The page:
Comme des Garçons has never swayed from its early interpretations of wearable clothes. Till this day, the label produces garments non-typical of fashion. As famous film director John Waters put it, “ Comme des Garçons […] specializes in clothes that are torn, crooked, permanently wrinkled, ill-ﬁtting, and expensive.”
Kawakubo has always made clothing, which initially had to be explained to customers on how they should be worn. One of her staple garments, the famous black T-shirt, that looked like it had four sleeves when laid flat, actually turned into a fabulous double tunic when worn.
Her early designs were characteristic for frayed and unfinished edges. Typical for the so-called Japanese avant-garde designers, her hand-knit sweaters often had holes and asymmetric silhouettes. At times even missing a key element such as a sleeve. Still today, this rearrangement or absence of key elements is central to her work. The Comme des Garçons Pre-Fall 2015 collection demonstrates this perfectly – an orchestra of complex silhouettes, of which the majority had no sleeves, nor openings for arms. “I think that pieces that are difficult to wear are very interesting, because if people make the effort and wear them, then they can feel a new form of energy and a certain strength. I want to give people that chance.” – Kawakubo.
Her minimalist, asymmetric clothes have inspired a wide array of designers including John Galliano, Martin Margiela, Helmut Lang and Ann Demeulemeester.
THEN CAME COLOR
To Kawakubo, every color has meaning and so the usage of color is never arbitrary. In the early days, Comme des Garçons became famous for working with dark palettes. The collections consisted mainly of varying shades of black, dark grey and white. Quite atypical for the 1980s, where the brightest outfit gained the greatest praise. Through its minimalist usage of color, Comme des Garçons stood out from the rest, making it distinctly different and hugely popular. At her debut Paris fashion show her clothes were described as 'Hiroshima chic' amongst other things.With time, the conservative use of color changed. Kawakubo started using brighter fabrics stating that, “black is no longer strong and has become harder to us”. Modern Comme des Garçons designs often include a mix of bright and somber colors.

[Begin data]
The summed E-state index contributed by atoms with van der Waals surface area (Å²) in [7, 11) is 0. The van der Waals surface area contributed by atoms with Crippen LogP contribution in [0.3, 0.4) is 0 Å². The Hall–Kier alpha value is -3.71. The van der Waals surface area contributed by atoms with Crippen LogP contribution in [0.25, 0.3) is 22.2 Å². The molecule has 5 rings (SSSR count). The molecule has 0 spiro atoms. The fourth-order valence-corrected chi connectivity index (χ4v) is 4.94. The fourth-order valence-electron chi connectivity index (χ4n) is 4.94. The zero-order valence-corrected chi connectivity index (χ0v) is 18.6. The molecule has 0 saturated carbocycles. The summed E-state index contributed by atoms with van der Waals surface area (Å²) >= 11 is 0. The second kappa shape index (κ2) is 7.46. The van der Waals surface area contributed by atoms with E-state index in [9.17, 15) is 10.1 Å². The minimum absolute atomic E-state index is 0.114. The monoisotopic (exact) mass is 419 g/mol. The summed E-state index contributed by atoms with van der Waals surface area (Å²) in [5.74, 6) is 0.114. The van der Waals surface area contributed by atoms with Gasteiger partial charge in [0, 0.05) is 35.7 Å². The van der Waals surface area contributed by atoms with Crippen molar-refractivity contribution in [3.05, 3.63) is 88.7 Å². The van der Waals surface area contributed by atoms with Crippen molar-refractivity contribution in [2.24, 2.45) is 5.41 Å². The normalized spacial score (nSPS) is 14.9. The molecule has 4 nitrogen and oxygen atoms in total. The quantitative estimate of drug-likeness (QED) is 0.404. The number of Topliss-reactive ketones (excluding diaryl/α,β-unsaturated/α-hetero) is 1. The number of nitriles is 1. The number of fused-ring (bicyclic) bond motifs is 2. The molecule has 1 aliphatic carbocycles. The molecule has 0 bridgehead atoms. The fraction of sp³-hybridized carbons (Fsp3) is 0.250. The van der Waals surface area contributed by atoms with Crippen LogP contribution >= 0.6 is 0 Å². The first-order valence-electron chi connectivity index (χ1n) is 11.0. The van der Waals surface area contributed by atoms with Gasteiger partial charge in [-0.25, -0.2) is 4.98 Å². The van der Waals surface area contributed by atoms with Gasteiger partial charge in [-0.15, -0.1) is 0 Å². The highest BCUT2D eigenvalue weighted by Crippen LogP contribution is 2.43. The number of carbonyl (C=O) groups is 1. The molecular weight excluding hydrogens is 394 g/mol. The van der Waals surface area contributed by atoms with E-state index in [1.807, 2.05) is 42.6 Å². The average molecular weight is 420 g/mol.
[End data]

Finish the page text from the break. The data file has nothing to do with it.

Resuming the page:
No matter if the colors are somber or bright, there is always a reason to the use of a particular shade, lending the garment a certain type of energy and power that makes Comme des Garçons such a stand out brand.
THE ALL ROUNDER
Every single side of business of Comme des Garçons is run and controlled by Kawakubo. Thus, she is not only the creative head of this enterprise, but also the visionary for the business side. Thus, the huge success of the company can has all been achieved under the leadership of one and the same person.
Kawakubo has won many awards for her extraordinary contribution to fashion. She has held countless exhibitions and many books have been written about her. She is a visionary, a designer not only of clothes but also of furniture, architecture, interiors, and perfumes. Her countless achievements and fascinating work have made her one of the 20th century's most important, innovative and influential designers.
Kawakubo’s garments are often draped around the body and feature frayed, unfinished edges along with holes and general asymmetrical shapes. They often times are missing key elements such as sleeves.
In the 1980s, Kawakubo’s usage of color in her collections was limited to black, dark shades of grey and white. Though she has gradually extended her color palette throughout the years, Kawakubo is still conservative when it comes to colors.
SS15 Runway Atmosphere
Rei Kawakubo and renowned choreographer Merce Cunningham collaborate in the extraordinary modern ballet project entitled Scenario.
Comme des Garcons collaborates with H&M. the collection is sold out in minutes.
Rei Kawakubo collaborates with France’s very own Hermés and designs a scarf collection entitled Comme des Carrés.